Nolan is a December 2014 graduate of Florida A&M University in Tallahassee, Florida. He was editor-in-chief of his college newspaper, The Famuan, and a former producer for his university’s live television newscasts.

Nolan is PJI’s inaugural Emerging Communicator and a 2017-18 National Press Foundation Paul Miller Washington Reporting Fellow.


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Millions of People Can’t Pay Rent Tomorrow. Here’s How Some Are Organizing.

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As April 1 looms and the first rent payment since the start of the coronavirus pandemic becomes due, countless people wonder how they’ll be able to afford to pay. Since the start of the coronavirus crisis, millions have had their hours cut, been furloughed, or laid off. A whopping 3.3 million have applied for unemployment benefits, and some say the unemployment rate could reach 30%. To put that in perspective, the unemployment rate during the Great Depression was 25%.

The cost of rent has skyrocketed the past few decades, while the federal minimum wage hasn’t been raised since the $7.25 wage took effect in 2009. And as worker productivity has soared to new heights, studies show that wages have stagnated across the board. This has been a problem for working people even in times of normalcy—in expensive urban cores like New York, Los Angeles and San Francisco, many bounce from friends’ couches to shelters and even sometimes to their own cars. But in the wake of the coronavirus pandemic, the housing crisis is understandably exploding: Those who were able to just barely pay their rent before are now scrambling to keep the landlord at bay.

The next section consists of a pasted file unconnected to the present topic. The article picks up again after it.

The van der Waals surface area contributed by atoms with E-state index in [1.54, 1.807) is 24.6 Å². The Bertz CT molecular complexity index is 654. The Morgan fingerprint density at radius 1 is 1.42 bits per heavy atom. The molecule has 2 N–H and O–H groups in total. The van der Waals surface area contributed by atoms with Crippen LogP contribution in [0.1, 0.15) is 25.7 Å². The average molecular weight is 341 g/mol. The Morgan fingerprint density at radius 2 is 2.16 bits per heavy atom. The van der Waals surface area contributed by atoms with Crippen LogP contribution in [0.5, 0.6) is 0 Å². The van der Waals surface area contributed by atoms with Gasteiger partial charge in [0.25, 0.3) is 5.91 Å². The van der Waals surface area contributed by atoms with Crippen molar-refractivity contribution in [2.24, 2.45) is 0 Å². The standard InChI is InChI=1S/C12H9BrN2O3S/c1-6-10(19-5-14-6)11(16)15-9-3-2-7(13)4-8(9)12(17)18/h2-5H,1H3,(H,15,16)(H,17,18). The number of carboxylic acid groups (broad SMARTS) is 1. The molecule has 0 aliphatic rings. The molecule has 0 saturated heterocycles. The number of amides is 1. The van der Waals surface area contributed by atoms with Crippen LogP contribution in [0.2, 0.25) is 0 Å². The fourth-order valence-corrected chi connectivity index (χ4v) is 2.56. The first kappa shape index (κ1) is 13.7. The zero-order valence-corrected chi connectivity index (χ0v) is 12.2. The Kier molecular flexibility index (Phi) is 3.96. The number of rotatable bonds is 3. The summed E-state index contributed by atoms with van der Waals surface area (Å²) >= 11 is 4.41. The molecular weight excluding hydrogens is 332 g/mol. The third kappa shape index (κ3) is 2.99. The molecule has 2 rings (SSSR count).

Housing activists have been calling for a reprieve on evictions during the coronavirus pandemic, and numerous cities states have reacted quickly, placing a temporary moratorium on evictions or a pause on housing court. But none yet have frozen rent payments, and tomorrow is April 1—and the rent is due.

While the fear and panic that people may feel when they’re unable to pay their rent or mortgage can seem individual and unique, it’s actually shared between the millions of others who are in the same boat. Right to the City Alliance, a national network of more than 80 racial, economic and environmental justice organizations, is hoping to turn that collective anxiety into collective action. The alliance is calling for an immediate cancellation of rent and mortgage payments through the duration of the public health and economic crisis for all renters, homeowners and small businesses and a three-month recovery period. These demands expand beyond a rent and mortgage freeze and include calling for the immediate release of those being held in pre-trial and immigrant detention, an indefinite suspension of utility shutoffs, and a guarantee of unemployment insurance, sick time, paid leave, health care, and a living wage for all workers.